Try Black-Eyed Peas for a Little New Year’s Good Luck

Tami Weiser

Try Black-Eyed Peas for a Little New Year’s Good Luck

My New Year's menus always include black-eyed peas. I serve them for both New Year’s Day buffets on January first and for Jewish New Year in the fall. In both cases, black-eyed peas symbolize good luck and the wish for prosperity.  Across the southern states of the US, black-eyed peas are often cooked up with greens. In Sephardic and Mizrachi Jewish communities, black-eyed peas are served at the Rosh Hashanah seders. In ancient Persia they were served with long noodles in a soup. Hey, I’m not superstitious, but I’m happy to eat some foods that might give me good luck! Besides, black-eyed peas are also crazy healthy, cheap, and filling—all excellent for a post New Year’s Eve meal—which makes them a win-win.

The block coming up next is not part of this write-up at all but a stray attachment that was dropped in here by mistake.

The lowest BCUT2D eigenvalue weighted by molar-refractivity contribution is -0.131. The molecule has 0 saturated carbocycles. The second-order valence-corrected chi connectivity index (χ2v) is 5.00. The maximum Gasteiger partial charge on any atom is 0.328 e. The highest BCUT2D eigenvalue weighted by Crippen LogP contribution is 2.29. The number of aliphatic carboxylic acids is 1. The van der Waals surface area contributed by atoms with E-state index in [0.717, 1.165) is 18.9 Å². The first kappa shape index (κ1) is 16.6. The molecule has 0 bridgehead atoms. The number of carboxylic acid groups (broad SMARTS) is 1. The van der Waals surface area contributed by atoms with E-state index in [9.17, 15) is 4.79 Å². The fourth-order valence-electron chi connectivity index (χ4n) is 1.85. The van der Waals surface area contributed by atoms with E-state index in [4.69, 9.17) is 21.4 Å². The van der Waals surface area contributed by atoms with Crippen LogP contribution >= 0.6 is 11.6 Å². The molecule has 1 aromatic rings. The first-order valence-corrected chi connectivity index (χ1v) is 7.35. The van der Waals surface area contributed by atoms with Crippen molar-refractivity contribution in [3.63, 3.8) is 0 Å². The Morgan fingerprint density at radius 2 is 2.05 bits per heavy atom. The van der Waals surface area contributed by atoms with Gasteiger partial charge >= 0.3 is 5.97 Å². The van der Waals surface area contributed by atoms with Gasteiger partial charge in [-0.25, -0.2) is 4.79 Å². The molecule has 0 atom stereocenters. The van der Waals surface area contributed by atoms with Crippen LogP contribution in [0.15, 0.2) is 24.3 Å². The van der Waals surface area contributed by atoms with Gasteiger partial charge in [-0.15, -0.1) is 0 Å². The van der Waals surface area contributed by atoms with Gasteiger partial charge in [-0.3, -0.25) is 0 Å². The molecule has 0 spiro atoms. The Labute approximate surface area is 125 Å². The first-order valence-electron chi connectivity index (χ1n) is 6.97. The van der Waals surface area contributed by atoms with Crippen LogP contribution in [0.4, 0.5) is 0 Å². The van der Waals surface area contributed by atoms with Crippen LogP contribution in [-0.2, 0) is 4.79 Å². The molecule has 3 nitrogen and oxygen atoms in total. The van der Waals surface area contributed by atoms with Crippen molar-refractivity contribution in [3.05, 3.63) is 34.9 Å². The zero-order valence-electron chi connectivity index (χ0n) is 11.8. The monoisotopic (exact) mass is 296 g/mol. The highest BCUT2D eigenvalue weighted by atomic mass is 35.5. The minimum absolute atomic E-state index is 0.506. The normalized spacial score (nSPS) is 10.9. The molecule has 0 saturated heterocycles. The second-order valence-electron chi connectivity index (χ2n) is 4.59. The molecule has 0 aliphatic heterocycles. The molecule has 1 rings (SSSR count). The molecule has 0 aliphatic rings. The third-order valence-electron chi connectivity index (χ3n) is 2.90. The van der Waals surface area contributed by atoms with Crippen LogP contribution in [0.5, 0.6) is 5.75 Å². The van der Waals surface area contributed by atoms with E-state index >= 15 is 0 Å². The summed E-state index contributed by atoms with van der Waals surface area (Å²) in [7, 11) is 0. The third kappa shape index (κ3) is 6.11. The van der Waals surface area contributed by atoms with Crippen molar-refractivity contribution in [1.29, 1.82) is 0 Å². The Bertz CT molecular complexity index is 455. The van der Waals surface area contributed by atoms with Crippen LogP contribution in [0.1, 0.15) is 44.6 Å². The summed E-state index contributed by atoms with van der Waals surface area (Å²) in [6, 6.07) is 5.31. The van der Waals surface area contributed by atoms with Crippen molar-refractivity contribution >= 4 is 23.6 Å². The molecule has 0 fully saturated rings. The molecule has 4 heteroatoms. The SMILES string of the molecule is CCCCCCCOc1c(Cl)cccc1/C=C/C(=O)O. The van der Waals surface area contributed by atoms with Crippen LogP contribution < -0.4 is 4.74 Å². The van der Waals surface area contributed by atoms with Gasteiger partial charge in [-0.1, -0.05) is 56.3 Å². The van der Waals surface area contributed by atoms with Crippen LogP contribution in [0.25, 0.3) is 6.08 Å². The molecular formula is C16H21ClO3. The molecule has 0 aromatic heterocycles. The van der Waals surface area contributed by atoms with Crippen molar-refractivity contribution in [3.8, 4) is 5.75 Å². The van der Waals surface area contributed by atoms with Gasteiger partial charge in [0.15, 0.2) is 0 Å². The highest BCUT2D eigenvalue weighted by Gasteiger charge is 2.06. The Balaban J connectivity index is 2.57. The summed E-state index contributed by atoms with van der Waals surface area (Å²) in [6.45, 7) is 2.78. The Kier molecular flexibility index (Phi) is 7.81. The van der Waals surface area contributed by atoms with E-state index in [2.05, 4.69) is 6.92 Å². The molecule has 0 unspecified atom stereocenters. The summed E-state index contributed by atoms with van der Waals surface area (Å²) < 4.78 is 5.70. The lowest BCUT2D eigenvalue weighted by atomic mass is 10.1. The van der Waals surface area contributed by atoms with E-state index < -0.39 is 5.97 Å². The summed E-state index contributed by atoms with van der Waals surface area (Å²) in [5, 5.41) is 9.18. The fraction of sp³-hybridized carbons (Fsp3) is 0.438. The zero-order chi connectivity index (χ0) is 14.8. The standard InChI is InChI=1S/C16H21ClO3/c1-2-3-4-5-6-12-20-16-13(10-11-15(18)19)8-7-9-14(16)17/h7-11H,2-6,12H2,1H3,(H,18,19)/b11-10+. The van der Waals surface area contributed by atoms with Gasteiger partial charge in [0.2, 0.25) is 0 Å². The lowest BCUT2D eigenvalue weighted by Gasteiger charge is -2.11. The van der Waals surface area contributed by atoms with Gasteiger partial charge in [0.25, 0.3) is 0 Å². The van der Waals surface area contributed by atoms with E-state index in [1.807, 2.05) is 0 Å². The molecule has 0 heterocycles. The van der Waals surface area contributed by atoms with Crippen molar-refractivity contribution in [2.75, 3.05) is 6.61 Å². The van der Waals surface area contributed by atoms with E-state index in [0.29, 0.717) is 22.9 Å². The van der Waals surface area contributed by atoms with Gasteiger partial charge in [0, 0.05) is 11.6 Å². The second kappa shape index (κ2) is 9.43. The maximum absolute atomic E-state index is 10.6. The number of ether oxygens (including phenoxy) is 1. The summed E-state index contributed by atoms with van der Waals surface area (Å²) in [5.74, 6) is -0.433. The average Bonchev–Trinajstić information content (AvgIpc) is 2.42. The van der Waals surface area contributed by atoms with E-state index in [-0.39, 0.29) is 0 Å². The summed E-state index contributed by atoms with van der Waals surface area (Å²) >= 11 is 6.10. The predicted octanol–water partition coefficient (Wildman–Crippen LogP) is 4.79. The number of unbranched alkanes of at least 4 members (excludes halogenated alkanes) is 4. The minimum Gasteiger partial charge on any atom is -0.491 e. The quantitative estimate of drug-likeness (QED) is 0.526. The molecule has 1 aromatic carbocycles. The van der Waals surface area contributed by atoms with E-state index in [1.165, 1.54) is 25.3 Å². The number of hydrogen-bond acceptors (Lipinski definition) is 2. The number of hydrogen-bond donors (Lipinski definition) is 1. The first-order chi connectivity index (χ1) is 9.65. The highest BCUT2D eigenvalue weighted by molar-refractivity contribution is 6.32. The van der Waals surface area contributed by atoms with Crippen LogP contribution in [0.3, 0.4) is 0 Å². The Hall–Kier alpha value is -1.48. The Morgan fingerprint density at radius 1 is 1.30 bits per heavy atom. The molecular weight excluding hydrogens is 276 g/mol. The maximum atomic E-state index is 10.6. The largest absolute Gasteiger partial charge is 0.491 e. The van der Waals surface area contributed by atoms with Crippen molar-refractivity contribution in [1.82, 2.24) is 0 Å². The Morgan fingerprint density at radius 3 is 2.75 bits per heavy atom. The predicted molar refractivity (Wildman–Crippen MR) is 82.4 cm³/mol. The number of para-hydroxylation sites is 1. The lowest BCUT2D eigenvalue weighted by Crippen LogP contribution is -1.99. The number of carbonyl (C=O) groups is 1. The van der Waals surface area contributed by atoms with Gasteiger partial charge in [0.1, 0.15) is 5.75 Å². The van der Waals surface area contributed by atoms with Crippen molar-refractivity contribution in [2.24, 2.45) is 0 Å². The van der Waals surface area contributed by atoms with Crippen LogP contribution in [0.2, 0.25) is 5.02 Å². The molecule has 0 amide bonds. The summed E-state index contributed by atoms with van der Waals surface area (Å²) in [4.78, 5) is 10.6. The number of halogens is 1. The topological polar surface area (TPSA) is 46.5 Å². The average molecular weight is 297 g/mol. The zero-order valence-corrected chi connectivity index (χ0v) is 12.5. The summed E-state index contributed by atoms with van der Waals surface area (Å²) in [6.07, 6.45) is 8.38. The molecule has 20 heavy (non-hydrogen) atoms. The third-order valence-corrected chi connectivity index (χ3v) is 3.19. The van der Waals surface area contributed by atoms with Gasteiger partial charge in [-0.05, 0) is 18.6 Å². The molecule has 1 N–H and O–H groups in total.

To all, please know that I wish you a very happy holiday season, filled with yummy foods, and surrounded by family and friends!

 

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